Milestones; what are they? We hear about them from the moment our children are diagnosed, for some, born. For most of us, they're not even mile"stones"; they're pebbles, fragments, grains of sand, achievements so small, so tiny, so minuscule that only we notice them. And we keep them to ourselves, afraid some "professional" "paraprofessional," "pseudoprofessional," or interfering busybody might discount them into oblivion.
I myself, have given credence to too many naysayers, too often, for too much. I've wallowed in the aftermath of the dream-stealers, driven to sitting in the corner with a can of Reddi Whip, jar of fudge, half-gallon of low-fat ice cream, a serving spoon, and no bowl, recalling the compilation of shortfalls, failures, and stagnations, silently crumbling. I have been robbed of the "bragging rights" so richly enjoyed by parents of the Gymboree, beauty pageant, geniuses, only to be replaced by a pity party award, from a contest I refuse to enter.
Raising a child with a disability can be fraught with seemingly endless periods of hopelessness. You bargain away abilities, offering them up to the Universe, in exchange for some other certainty, only to realize there is no certainty in disability -- except for one: individuals with disabilities don't fit the mold. And because they don't, school staff, career counselors and even parents, oftentimes give up all hope of pointing them toward a happy, successful and fulfilling life. More importantly however, it is because individuals with disabilities are individuals, they should be seen, treated, and encouraged as such. Paths should fit the individual, and measures of success should be uniquely calibrated.
This weekend, I hit a milestone of my own; I experienced what it was like to be proud of my son. Pure pride! Not the kind of pride mixed with an apology, nor the kind of pride you need to over-explain, or over-justify, for an outsider to even try to pretend to validate, but the kind of pride with which I'd never expected my family and I would be blessed. It is because of this experience, and in hopes of inspiring other parents, especially those at the beginning of their journey, or wallowing at the local Dairy Queen, that I wanted to share my steadfast belief that we need to pound their outdated mainstream, traditional, milestones into rubble, and create non-conventional pillars of achievement of our own.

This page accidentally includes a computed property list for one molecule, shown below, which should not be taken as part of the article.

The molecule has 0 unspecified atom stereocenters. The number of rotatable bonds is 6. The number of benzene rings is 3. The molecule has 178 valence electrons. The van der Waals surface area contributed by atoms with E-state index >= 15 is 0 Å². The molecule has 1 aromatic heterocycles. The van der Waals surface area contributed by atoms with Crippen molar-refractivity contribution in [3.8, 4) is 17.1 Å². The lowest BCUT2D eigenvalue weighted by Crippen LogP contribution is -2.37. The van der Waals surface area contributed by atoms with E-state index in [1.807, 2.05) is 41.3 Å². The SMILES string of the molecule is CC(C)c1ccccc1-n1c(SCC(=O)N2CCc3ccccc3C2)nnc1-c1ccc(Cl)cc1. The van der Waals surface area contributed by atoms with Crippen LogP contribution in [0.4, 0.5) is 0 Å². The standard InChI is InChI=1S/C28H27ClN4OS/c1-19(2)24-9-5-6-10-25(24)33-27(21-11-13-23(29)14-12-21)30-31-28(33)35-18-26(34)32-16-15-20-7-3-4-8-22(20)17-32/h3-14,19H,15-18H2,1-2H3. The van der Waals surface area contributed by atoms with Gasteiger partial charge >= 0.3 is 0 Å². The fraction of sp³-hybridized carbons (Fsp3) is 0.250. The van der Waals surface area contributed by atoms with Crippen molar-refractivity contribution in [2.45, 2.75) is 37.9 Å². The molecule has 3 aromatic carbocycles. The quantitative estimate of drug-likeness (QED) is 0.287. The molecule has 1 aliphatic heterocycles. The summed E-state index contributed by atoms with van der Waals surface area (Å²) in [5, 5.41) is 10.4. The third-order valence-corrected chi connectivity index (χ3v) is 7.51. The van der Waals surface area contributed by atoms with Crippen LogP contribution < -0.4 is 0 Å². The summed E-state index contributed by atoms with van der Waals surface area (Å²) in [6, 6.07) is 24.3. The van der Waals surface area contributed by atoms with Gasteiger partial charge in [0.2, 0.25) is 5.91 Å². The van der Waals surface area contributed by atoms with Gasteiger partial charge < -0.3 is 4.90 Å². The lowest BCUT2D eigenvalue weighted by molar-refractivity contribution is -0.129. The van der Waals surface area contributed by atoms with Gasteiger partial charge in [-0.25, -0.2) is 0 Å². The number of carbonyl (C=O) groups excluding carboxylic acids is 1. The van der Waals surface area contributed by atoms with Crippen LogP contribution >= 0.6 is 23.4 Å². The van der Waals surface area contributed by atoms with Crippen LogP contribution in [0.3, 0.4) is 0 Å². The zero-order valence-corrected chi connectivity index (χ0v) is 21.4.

My son, now 25 years old, along with other highly-talented, edge-pushing, opinion-changing artists with disabilities, received recognition for his art in an exhibit at the Ukrainian Institute of Modern Art. The exhibit, entitled A is for Artist, is not a "cotton balls and glue" "good job, Buddy," kind of art show. It is a legitimate display of artistic talent that validates just one of the alternate paths to success that individuals with disabilities are not often told they can take.
Twenty-five years ago, I would never have envisioned that my son would one day have a career, as an artist or otherwise. I feared there was no valued place in society to which he could aspire. And certainly, no persons other than those in his immediate family who would celebrate his contribution to any community. Yet, to my glorious delight, a young woman at the exhibit opening, said the most beautiful, eye-opening, reality-changing words I'd ever heard: "I'm a fan of your son's work." If that's not a reason to change anyone's belief-system toward people with disabilities, I don't know what is.
I have to thank The Arts of Life, a studio for artists with disabilities, for breaking all the rules; for seeing artists as artists, and measuring success as success. And especially for demonstrating that all people are different, but the right to hopes and dreams is universal.
I admit, I am not always a cup half-full kind of person; nor a half-empty either. In all honesty, most of the time, my cup's bone-dry. However, today my hope runneth over. So I wish the best for you and your family. And wherever you are on your journey, please lick your wounds and your spoon, and when you're ready, put one foot, or crutch, or wheel, in front of the other, trusting there will be a fork in the road that takes your child on his or her path -- and hopefully that path will be handicap accessible.
My son Cole and me with one of his three paintings in the foreground.